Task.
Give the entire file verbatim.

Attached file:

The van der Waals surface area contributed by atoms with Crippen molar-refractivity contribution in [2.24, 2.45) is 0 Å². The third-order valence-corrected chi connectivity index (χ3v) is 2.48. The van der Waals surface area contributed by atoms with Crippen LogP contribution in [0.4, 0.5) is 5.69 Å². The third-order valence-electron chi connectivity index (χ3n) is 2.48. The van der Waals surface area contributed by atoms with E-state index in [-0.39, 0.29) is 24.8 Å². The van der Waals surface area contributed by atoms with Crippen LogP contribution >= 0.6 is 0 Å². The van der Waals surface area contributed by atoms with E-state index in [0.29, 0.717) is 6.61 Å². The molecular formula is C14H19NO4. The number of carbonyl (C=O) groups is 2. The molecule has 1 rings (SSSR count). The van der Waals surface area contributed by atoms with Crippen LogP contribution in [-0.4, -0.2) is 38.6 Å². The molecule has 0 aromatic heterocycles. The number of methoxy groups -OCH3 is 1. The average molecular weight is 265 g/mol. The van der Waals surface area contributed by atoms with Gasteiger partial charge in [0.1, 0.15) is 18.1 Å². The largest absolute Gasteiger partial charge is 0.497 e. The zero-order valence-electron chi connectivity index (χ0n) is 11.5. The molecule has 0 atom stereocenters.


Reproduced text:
The van der Waals surface area contributed by atoms with Crippen molar-refractivity contribution in [2.24, 2.45) is 0 Å². The third-order valence-corrected chi connectivity index (χ3v) is 2.48. The van der Waals surface area contributed by atoms with Crippen LogP contribution in [0.4, 0.5) is 5.69 Å². The third-order valence-electron chi connectivity index (χ3n) is 2.48. The van der Waals surface area contributed by atoms with E-state index in [-0.39, 0.29) is 24.8 Å². The van der Waals surface area contributed by atoms with Crippen LogP contribution >= 0.6 is 0 Å². The van der Waals surface area contributed by atoms with E-state index in [0.29, 0.717) is 6.61 Å². The molecular formula is C14H19NO4. The number of carbonyl (C=O) groups is 2. The molecule has 1 rings (SSSR count). The van der Waals surface area contributed by atoms with Crippen LogP contribution in [-0.4, -0.2) is 38.6 Å². The molecule has 0 aromatic heterocycles. The number of methoxy groups -OCH3 is 1. The average molecular weight is 265 g/mol. The van der Waals surface area contributed by atoms with Gasteiger partial charge in [0.1, 0.15) is 18.1 Å². The largest absolute Gasteiger partial charge is 0.497 e. The zero-order valence-electron chi connectivity index (χ0n) is 11.5. The molecule has 0 atom stereocenters.